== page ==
Earlier this year, the story began circulating that some employers were asking new job candidates to hand over their Facebook logins and passwords. The candidates weren’t required to give such information but were likely not considered for the positions if they declined. Rightfully so, there was much backlash over this invasion of privacy. Since then, Maryland has become the first state to pass a bill banning employers from this shady tactic. Now, the Social Networking Online Protection Act has been introduced on a national level.
The bill was introduced Friday by Democratic congressmen Reps. Eliot Engel (NY) and Jan Schakowsky (Ill.). The bill would ban employers, schools, and colleges from putting requirements on anyone to turn over his or her login and password for any social networking website. It would also not let these establishments discipline, discriminate, or deny employment or acceptance to anyone who does not give access to their accounts. Anyone requesting this information under these circumstances would face a $10,000 fine.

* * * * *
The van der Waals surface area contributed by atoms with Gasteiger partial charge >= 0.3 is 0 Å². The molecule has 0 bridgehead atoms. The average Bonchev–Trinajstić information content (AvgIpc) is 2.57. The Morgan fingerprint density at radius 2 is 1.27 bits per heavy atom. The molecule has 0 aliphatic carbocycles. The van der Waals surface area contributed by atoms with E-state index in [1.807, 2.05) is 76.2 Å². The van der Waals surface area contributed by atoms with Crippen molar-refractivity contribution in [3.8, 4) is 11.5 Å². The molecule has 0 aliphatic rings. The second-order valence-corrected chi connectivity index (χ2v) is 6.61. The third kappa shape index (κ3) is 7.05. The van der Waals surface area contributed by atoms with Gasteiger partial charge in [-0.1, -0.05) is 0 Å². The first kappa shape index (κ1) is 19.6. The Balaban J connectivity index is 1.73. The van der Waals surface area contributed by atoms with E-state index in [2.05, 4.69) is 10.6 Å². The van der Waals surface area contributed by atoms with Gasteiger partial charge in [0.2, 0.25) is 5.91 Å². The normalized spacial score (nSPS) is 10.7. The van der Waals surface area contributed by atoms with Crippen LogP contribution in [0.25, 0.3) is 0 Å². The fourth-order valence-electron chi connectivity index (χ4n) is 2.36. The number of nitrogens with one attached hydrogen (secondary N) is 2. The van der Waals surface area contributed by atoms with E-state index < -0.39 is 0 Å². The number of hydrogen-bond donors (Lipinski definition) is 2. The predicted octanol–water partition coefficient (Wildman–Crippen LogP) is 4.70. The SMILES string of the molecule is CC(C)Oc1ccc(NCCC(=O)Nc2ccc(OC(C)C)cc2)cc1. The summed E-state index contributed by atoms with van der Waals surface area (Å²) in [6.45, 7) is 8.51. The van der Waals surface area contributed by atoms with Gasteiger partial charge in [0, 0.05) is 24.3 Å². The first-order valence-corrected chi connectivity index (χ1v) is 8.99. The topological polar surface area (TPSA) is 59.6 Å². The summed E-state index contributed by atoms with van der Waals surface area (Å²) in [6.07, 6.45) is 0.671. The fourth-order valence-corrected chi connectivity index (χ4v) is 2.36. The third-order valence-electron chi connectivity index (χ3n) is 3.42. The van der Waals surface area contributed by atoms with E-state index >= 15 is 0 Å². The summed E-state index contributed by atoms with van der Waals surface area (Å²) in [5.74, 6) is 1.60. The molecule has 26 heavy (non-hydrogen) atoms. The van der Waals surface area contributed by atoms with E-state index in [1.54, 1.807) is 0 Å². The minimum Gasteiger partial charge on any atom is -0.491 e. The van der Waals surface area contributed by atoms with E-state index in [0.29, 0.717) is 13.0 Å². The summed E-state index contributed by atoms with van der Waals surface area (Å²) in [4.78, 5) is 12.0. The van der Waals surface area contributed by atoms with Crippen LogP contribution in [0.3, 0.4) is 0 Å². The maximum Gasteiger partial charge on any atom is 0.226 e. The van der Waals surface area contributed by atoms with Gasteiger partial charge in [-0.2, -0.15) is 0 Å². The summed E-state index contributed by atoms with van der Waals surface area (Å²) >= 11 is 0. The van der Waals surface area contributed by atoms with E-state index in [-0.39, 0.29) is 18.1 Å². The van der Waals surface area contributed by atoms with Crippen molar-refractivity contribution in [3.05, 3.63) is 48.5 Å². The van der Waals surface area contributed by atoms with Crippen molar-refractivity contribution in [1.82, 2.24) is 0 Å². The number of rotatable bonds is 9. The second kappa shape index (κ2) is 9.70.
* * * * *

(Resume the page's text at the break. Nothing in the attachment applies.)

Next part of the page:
The Social Networking Online Protection Act does not prohibit anyone from performing searches. The information they have available publicly on their various profiles is fair game. This again reminds us to check our privacy settings, and not to post anything that might sneak up on you and backfire at a later point. Although nothing has been filed yet, Facebook has threatened to take action against companies that ask for access to its current or potential employees’ accounts. This is because it goes against its clearly stated Legal Terms.
Supporters are hoping that the bill will come to see the light of day. While the bill has no official Republican co-sponsor, some right-wing congressmen were working on a draft of the bill. This may very well mean that both sides will support it.
Bills don’t come without questions, and many are sure to arise. Does the act protect access to individuals’ email accounts? What defines a “social network”? Are the terms different for social media community managers? For now, we can only hope that the bill will pass and that this invasion of privacy will stop.